triage and sorting

Tuesday, May 22, 2018

Another week, another school shooting, this time in Santa Fe, Texas and another activation of a mass casualty response for the medical teams in the area. Aside from the police visible on the scene, the emergency medical response starts up. From first responders to paramedics and emergency department and operating room staff, people get ready to care for those who are injured. A successful response requires lots of players, but it all begins with triage and the unlucky soul who is the triage officer on scene.

There is a person, (sometimes a team depending upon the number of injured) whose job it is not to look after victims, but to decide about injury severity and survivability, and sort who is transported first to the hospital and who can wait. Remember M*A*S*H*? Hawkeye and Trapper/Hunnicutt would meet the arriving ambulances, pointing who needed to go to the operating room first. Now imagine having to see the victims in the field before the ambulances got there and deciding who needed to fly, go by ground or not go at all.

The triage doc’s job is to hand out color tickets that designate who is hurt and how badly, and whether survival is time sensitive. Poor sorting may cause a mismatch of resources. Trauma designated hospitals have staff and equipment geared up to care for the most injured, and that preparedness increases trauma survival rates compared to patients seen in community hospitals. Triage has to figure that out in just a minute or two at the victim’s side.

It’s not the triage doc’s job to care for people. It’s hard enough having the emotional strength to hand out the color tickets:

  • Red tags are used for the most critically injured whose survivability depends upon immediate transport and access to care.
  • Yellow are significantly injured and normally would be rushed back to an ER treatment bay for care if they showed up at the front door, but the victim is relatively stable…for now. They need to be watched closely as the first wave of helicopters and ambulances leave. Their yellow could turn red,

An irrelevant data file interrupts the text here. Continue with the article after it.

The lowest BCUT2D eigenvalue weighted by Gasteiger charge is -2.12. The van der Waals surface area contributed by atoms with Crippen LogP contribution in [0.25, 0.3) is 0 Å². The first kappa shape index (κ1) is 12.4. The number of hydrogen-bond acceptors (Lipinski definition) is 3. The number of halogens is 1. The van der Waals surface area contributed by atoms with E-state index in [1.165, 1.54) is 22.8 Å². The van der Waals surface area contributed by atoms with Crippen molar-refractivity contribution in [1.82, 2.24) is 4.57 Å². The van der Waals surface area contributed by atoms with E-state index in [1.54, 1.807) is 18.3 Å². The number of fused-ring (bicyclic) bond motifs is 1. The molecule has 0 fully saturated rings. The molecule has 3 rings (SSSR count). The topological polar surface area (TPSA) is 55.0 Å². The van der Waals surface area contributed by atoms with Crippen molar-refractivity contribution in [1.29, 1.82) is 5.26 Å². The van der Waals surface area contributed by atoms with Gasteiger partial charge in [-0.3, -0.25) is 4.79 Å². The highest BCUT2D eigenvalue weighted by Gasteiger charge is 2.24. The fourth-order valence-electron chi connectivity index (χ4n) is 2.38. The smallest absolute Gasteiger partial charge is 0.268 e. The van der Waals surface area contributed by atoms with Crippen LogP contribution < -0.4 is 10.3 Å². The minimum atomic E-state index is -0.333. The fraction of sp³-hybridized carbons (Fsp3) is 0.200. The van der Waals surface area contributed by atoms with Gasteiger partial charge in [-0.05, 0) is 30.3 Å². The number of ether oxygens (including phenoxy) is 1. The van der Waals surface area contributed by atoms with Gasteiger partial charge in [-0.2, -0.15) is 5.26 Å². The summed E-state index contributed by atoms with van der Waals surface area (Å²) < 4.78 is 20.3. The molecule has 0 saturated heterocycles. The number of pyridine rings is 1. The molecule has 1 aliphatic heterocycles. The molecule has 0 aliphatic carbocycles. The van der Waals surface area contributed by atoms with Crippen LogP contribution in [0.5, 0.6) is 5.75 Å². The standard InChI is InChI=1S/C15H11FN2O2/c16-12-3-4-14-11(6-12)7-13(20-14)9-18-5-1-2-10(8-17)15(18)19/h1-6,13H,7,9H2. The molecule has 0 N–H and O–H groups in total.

• Green are the walking wounded. Though they may be in pain, cuts, scrapes, broken bones all can wait and often these patients are transported by buses to a community hospital for care.
  • White victims are fortunate. They aren’t physically hurt and don’t need care.
  • Black is bad. These patients have been killed or so severely injured that even with care, would not expect to survive.

There is some gestalt to triage but mostly, it’s assessing thvictom’s injuries and their vital sign:

Triage is hard. Tagging a patient and walking away to leave care to others is not what most medical people are trained to do. Triage is also fluid and patients are re-triaged, not only in the field if possible, but also when they reach the hospital. Literally in the ambulance bay, the Hawkeye/Trapper/Hunnicutt scene is played out and depending on the individual need, the patient is sent directly to the OR, the ER or ICU. Other parts of the hospital open for the expected walking wounded.

All this works well in urban areas where there may be an abundance of medical resources, but in rural area, where a small hospital. Remember the Humboldt Bronco hockey team bus crash in rural Saskatchewan that occurred at the intersection of two rural roads, 200 miles from major hospital. Distance from a large facility with all the bells and whistles, plus weather, plus patient stability will affect potential to survive.

Once up on a time, disaster drills were just drills and most hospital staff tolerated the inconvenience of having their routines disrupted to go through the response steps for an event that would never happen. It was all about preparing for plane crashes, factory explosions, and fires. The real world has changed that attitude. People in the trenches are paying attention. The shootings are real world disasters and the next one might happen next door.

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